Various constructions and strengths are available. Fasteners made of Teflon loops, polyester hooks, and glass backing are used in aerospace applications, e.g. on Space Shuttles. The strength of the bond depends on how well the hooks are embedded in the loops, how much surface area is in contact with the hooks, and the nature of the force pulling it apart. If hook-and-loop is used to bond two rigid surfaces, such as auto body panels and frame, the bond is particularly strong because any force pulling the pieces apart is spread evenly across all hooks. Also, any force pushing the pieces together is disproportionately applied to engaging more hooks and loops. Vibration can cause rigid pieces to improve their bond. Full-body hook-and-loop suits have been made that can hold a person to a suitably covered wall.
When one or both of the pieces is flexible, e.g., a pocket flap, the pieces can be pulled apart with a peeling action that applies the force to relatively few hooks at a time. If a flexible piece is pulled in a direction parallel to the plane of the surface, then the force is spread evenly, as it is with rigid pieces.
Three ways to maximize the strength of a bond between the two flexible pieces are:
Shoe closures can resist a large force with only a small amount of hook-and-loop fasteners. This is because the strap is wrapped through a slot, halving the force on the bond by acting as a pulley system (thus gaining a mechanical advantage), and further absorbing some of the force in friction around the tight bend. This layout also ensures that the force is parallel to the strips.
Hook-and-loop fasteners are safe and maintenance free. There is only a minimal decline in effectiveness even after many fastenings and unfastenings. The tearing noise it makes can also be useful against pickpockets. This loud noise can also prove to be a liability, in particular on military attire such as the United States Army's Army Combat Uniform, where it can attract unwanted attention in a battlefield environment.
There are also some deficiencies: it tends to accumulate hair, dust, and fur in its hooks after a few months of regular use. The loops can become elongated or broken after extended use. The hooks often become attached to articles of clothing, especially loosely woven items like sweaters. This clothing may be damaged when one attempts to remove the hook-and-loop, even if the sides are separated slowly. It also absorbs moisture and perspiration when worn next to the skin, which means it will smell if not washed.
Because of their ease of use, hook-and-loop fasteners have been used for a wide variety of applications where a temporary bond is required. It is especially popular in clothing where it replaces buttons or zippers, and as a shoe fastener for children who have not yet learned to tie shoelaces. Hook-and-loop fasteners are used in adaptive clothing, which is designed for people with physical disabilities, the elderly, and the infirm, who may experience difficulty dressing themselves due to an inability to manipulate closures such as buttons and zippers.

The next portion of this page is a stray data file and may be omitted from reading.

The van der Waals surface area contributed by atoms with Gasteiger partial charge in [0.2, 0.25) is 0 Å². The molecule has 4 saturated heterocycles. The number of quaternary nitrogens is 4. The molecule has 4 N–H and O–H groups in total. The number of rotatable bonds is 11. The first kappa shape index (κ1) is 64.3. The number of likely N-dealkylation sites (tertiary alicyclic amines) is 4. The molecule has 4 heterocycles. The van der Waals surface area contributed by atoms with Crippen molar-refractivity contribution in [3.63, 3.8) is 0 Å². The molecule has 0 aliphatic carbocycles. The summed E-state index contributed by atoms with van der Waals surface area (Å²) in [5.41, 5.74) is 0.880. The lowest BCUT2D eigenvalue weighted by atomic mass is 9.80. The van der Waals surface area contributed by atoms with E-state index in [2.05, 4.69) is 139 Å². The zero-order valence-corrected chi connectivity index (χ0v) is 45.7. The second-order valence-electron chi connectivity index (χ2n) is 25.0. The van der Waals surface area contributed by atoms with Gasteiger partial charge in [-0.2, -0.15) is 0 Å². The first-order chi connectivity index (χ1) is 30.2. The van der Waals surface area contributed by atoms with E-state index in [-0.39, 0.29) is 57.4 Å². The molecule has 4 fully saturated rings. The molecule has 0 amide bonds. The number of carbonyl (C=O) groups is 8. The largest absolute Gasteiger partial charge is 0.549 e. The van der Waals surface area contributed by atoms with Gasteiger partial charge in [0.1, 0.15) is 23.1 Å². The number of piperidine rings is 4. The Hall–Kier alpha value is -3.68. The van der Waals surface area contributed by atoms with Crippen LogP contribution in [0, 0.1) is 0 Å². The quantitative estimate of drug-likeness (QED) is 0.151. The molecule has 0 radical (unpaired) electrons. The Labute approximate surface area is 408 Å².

Hook-and-loop-fastener (USA Patent No.: US8,469,996 B2) is used in humans as a temporary fascia expander prostheses to treat the abdominal compartment syndrome and when multiple abdominal entries are necessary to control and eliminate intra-abdominal pathology. Hook-and-loop fasteners held together a human heart during the first artificial heart surgery. It is used in nuclear power plants and army tanks to hold flashlights to walls. In cars, hook-and-loop fasteners are used to bond headliners, floor mats and speaker covers. It is used in the home when pleating draperies, holding carpets in place and attaching upholstery. Closures on backpacks, briefcases and notebooks often make use of hook-and-loop fasteners. Cloth diapers often make use of hook-and-loop fasteners. It is an integral part of games such as tag rugby and flag football, and is used in surfboard leashes and orthopaedic braces.
NASA makes significant use of hook-and-loop fasteners. Each Space Shuttle flew equipped with ten thousand inches of a special fastener made of Teflon loops, polyester hooks, and glass backing. Hook-and-loop fasteners are widely used, from the astronauts' suits, to anchoring equipment. In the near weightless conditions in orbit, hook-and-loop fasteners are used to temporarily hold objects and keep them from floating away. A patch is used inside astronauts' helmets where it serves as a nose scratcher. During mealtimes astronauts use trays that attach to their thighs using springs and fasteners. Hook-and-loop fasteners are also used aboard the International Space Station.
The Slidingly Engaging Fastener was developed to address several problems with common hook-and-loop fasteners. Heavy-duty variants (such as "Dual Lock" or "Duotec") feature mushroom-shaped stems on each face of the fastener, providing an audible snap when the two faces mate. A strong pressure sensitive adhesive bonds each component to its substrate.
There is a silent version of hook-and-loop fasteners, sometimes called Quiet Closures.
Velcro jumping is a game where people wearing hook-covered suits take a running jump and hurl themselves as high as possible at a loop-covered wall. The wall is inflated, and looks similar to other inflatable structures. It is not necessarily completely covered in the material—often there will be vertical strips of hooks. Sometimes, instead of a running jump, people use a small trampoline.
Television show host David Letterman immortalized this during the February 28, 1984 episode of Late Night with David Letterman on NBC. Letterman proved that with enough of the material a man could be hurled against a wall and stick, by performing this feat during the television broadcast.
Jumping went beyond David Letterman, with amusement companies renting walls and jumpsuits for $400-$500 a day. It was also done on a regular basis in pubs in both New York and New Zealand, where it is a competition to see how high a person can get their feet above the ground. Jeremy Bayliss and Graeme Smith of the Cri Bar and Grill in Napier, New Zealand, started it after seeing American astronauts sticking to walls during space flights. They created their own equipment for the "human fly" contests, and sold it to several others in New Zealand.
The game moved to the U.S. after Sports Illustrated published a story on it in 1991. Adam Powers and Stephen Wastell of the Perfect Tommy's bar in New York city read of the game, and soon became the United States distributor of Human Bar Fly equipment. By 1992, wall-jumping was practiced in dozens of New Zealand bars and was said to be one of the favorite bar activities there at the time.
But not every Velcro application has worked ... A strap-on device for impotent men also flopped.